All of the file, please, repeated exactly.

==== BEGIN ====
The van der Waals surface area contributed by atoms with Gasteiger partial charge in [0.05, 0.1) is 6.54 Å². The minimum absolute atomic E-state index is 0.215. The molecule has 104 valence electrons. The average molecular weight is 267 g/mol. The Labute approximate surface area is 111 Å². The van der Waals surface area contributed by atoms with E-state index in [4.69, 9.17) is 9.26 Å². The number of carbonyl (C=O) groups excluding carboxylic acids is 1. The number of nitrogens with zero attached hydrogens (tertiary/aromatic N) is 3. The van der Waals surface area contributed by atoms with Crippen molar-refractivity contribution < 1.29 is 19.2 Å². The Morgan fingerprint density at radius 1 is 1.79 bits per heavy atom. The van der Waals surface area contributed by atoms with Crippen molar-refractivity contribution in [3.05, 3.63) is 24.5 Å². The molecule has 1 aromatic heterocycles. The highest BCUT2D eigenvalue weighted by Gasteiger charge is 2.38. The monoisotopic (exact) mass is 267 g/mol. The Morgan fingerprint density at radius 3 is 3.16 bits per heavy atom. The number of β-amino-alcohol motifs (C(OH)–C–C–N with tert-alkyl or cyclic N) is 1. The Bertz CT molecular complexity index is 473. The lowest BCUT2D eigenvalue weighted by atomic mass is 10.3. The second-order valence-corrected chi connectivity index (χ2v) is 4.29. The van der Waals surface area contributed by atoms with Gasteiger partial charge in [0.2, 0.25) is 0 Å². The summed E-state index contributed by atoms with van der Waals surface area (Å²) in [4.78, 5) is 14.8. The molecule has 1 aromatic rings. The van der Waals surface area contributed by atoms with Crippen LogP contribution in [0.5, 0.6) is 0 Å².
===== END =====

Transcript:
The van der Waals surface area contributed by atoms with Gasteiger partial charge in [0.05, 0.1) is 6.54 Å². The minimum absolute atomic E-state index is 0.215. The molecule has 104 valence electrons. The average molecular weight is 267 g/mol. The Labute approximate surface area is 111 Å². The van der Waals surface area contributed by atoms with E-state index in [4.69, 9.17) is 9.26 Å². The number of carbonyl (C=O) groups excluding carboxylic acids is 1. The number of nitrogens with zero attached hydrogens (tertiary/aromatic N) is 3. The van der Waals surface area contributed by atoms with Crippen molar-refractivity contribution < 1.29 is 19.2 Å². The Morgan fingerprint density at radius 1 is 1.79 bits per heavy atom. The van der Waals surface area contributed by atoms with Crippen molar-refractivity contribution in [3.05, 3.63) is 24.5 Å². The molecule has 1 aromatic heterocycles. The highest BCUT2D eigenvalue weighted by Gasteiger charge is 2.38. The monoisotopic (exact) mass is 267 g/mol. The Morgan fingerprint density at radius 3 is 3.16 bits per heavy atom. The number of β-amino-alcohol motifs (C(OH)–C–C–N with tert-alkyl or cyclic N) is 1. The Bertz CT molecular complexity index is 473. The lowest BCUT2D eigenvalue weighted by atomic mass is 10.3. The second-order valence-corrected chi connectivity index (χ2v) is 4.29. The van der Waals surface area contributed by atoms with Gasteiger partial charge in [0.2, 0.25) is 0 Å². The summed E-state index contributed by atoms with van der Waals surface area (Å²) in [4.78, 5) is 14.8. The molecule has 1 aromatic rings. The van der Waals surface area contributed by atoms with Crippen LogP contribution in [0.5, 0.6) is 0 Å².